- One producer was flat out not interested. She also did not want to spend any time answering questions I had about film making. (Reference "not for everyone" on my list above.) This is the cue to smile, say "thank you for your time," move on and relax before the next session.
- Another producer was also not interested, but he WAS interested in providing helpful advice and guidance for how I could put together a package that would interest a U.S. production company and suggested British Columbia as a good stand-in for Alaska itself as a way to have a film co-produced in Canada. Hmmm. I took a lot of notes. I will be giving Google a work out from those notes when I get home.
- The other four producers WERE interested. (Reference "yay" above.) All four wanted one-sheets. What is a one-sheet, you ask? Well, it's exactly what it sounds like--a sheet with the film title, your name and contact info, a logline, and a synopsis. My friend Tim Waggoner, who writes novelizations of television shows and of movies as well as his own work, told me about this and gave me a helpful link. I also gave Google a work out on the term 'one sheet.' I waffled between thinking I should be prepared and bring copies of a one-sheet, and not be so pretentious (there's that imposter thing again). Fortunately, I brought copies.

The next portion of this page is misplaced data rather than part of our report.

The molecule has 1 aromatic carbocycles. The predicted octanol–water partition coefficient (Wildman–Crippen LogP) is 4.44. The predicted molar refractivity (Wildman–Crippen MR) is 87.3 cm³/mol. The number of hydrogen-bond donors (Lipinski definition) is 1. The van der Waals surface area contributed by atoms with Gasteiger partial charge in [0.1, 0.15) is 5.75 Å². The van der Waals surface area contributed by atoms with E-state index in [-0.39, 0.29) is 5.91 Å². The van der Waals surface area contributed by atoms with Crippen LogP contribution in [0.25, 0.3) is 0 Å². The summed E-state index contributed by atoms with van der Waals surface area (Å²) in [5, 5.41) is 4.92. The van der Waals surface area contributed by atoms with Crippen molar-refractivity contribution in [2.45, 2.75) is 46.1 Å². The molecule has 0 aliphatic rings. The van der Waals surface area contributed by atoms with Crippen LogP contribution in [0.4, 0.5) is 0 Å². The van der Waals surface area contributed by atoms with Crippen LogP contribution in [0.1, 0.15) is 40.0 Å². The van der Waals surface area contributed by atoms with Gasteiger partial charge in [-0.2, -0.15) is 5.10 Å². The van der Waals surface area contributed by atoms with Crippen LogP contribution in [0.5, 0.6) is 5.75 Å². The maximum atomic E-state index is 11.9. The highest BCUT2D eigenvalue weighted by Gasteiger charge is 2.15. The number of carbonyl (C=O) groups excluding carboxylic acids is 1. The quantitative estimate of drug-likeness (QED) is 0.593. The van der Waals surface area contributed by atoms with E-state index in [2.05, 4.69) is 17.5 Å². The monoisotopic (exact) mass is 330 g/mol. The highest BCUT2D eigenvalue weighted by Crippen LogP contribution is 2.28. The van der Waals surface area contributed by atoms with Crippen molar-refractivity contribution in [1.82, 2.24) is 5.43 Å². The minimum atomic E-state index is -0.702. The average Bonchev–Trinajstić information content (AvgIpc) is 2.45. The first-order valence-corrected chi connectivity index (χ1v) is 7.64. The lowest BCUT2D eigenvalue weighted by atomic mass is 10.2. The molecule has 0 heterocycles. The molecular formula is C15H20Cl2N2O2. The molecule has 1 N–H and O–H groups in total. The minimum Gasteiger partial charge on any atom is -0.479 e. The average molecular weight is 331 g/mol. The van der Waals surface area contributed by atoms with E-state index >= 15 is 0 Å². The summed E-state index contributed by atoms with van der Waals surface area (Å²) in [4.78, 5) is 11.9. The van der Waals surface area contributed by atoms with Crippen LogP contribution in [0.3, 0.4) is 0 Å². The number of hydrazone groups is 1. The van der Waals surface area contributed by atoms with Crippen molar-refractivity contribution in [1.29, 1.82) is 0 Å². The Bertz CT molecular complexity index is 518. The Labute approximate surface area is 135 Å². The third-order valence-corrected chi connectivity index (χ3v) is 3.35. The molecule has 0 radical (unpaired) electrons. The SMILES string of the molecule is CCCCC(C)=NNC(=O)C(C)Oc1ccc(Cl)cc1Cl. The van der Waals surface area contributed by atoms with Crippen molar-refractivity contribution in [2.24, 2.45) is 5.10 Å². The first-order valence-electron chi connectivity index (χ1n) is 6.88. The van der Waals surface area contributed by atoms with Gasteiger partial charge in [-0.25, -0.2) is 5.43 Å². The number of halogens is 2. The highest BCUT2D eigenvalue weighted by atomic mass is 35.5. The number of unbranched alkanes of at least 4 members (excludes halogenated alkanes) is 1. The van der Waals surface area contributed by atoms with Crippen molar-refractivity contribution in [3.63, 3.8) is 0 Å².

- Of the four who were interested, two of them wanted to receive a copy of the screenplay. (It is, by the way, registered with the Writers' Guild of America East and with the U.S. Copyright office, so the work is protected. This isn't me being paranoid; I've been told numerous times to do these things with a screenplay or treatment, and this was reiterated again on a panel at the festival.) I will definitely follow up on that!
- One of these four... and this was the producer I immediately clicked with...said the story sounds like a wonderful novel AND movie. So I asked her if she reads eBooks. She said yes, and I asked if I could send her an eBook copy of Alaska. That garnered another yes... and I've already sent it to her.
It was also fun to meet the other screenwriter delegates. For my novelist/short story writer friends out there, by the way, screenwriters are just like us. Story-tellers. Maybe a little bit of imposter syndrome. And, given the challenges of both publishing and film industries, a bit like donkeys.
Coming up: Toronto, the films at the festival itself, and the live reading.